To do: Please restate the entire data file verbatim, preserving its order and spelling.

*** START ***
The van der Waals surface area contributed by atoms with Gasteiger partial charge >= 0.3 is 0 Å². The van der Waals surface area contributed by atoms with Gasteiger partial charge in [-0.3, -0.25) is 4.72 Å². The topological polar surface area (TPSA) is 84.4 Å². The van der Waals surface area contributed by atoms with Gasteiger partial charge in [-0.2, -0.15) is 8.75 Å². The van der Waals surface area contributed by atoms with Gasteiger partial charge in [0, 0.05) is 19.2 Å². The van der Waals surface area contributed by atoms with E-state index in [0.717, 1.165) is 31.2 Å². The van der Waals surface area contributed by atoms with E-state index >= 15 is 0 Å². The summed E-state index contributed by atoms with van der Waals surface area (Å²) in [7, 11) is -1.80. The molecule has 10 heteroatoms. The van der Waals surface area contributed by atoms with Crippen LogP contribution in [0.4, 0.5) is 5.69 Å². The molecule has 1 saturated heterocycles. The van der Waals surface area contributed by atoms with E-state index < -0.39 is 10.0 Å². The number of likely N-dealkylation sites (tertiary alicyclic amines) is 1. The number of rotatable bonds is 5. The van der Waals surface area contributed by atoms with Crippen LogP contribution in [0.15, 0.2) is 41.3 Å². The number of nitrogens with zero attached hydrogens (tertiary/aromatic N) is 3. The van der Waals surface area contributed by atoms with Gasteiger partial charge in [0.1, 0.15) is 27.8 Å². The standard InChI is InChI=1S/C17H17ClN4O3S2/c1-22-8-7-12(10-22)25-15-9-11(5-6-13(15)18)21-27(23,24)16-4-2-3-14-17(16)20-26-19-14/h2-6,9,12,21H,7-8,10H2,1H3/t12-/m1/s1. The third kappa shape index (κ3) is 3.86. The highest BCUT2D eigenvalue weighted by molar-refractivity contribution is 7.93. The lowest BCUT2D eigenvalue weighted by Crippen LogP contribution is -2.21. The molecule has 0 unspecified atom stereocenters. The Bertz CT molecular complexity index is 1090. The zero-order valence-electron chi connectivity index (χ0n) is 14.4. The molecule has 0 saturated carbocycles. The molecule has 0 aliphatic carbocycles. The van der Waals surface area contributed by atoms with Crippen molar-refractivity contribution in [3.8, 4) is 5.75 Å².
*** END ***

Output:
The van der Waals surface area contributed by atoms with Gasteiger partial charge >= 0.3 is 0 Å². The van der Waals surface area contributed by atoms with Gasteiger partial charge in [-0.3, -0.25) is 4.72 Å². The topological polar surface area (TPSA) is 84.4 Å². The van der Waals surface area contributed by atoms with Gasteiger partial charge in [-0.2, -0.15) is 8.75 Å². The van der Waals surface area contributed by atoms with Gasteiger partial charge in [0, 0.05) is 19.2 Å². The van der Waals surface area contributed by atoms with E-state index in [0.717, 1.165) is 31.2 Å². The van der Waals surface area contributed by atoms with E-state index >= 15 is 0 Å². The summed E-state index contributed by atoms with van der Waals surface area (Å²) in [7, 11) is -1.80. The molecule has 10 heteroatoms. The van der Waals surface area contributed by atoms with Crippen LogP contribution in [0.4, 0.5) is 5.69 Å². The molecule has 1 saturated heterocycles. The van der Waals surface area contributed by atoms with E-state index < -0.39 is 10.0 Å². The number of likely N-dealkylation sites (tertiary alicyclic amines) is 1. The number of rotatable bonds is 5. The van der Waals surface area contributed by atoms with Crippen LogP contribution in [0.15, 0.2) is 41.3 Å². The number of nitrogens with zero attached hydrogens (tertiary/aromatic N) is 3. The van der Waals surface area contributed by atoms with Gasteiger partial charge in [0.1, 0.15) is 27.8 Å². The standard InChI is InChI=1S/C17H17ClN4O3S2/c1-22-8-7-12(10-22)25-15-9-11(5-6-13(15)18)21-27(23,24)16-4-2-3-14-17(16)20-26-19-14/h2-6,9,12,21H,7-8,10H2,1H3/t12-/m1/s1. The third kappa shape index (κ3) is 3.86. The highest BCUT2D eigenvalue weighted by molar-refractivity contribution is 7.93. The lowest BCUT2D eigenvalue weighted by Crippen LogP contribution is -2.21. The molecule has 0 unspecified atom stereocenters. The Bertz CT molecular complexity index is 1090. The zero-order valence-electron chi connectivity index (χ0n) is 14.4. The molecule has 0 saturated carbocycles. The molecule has 0 aliphatic carbocycles. The van der Waals surface area contributed by atoms with Crippen molar-refractivity contribution in [3.8, 4) is 5.75 Å².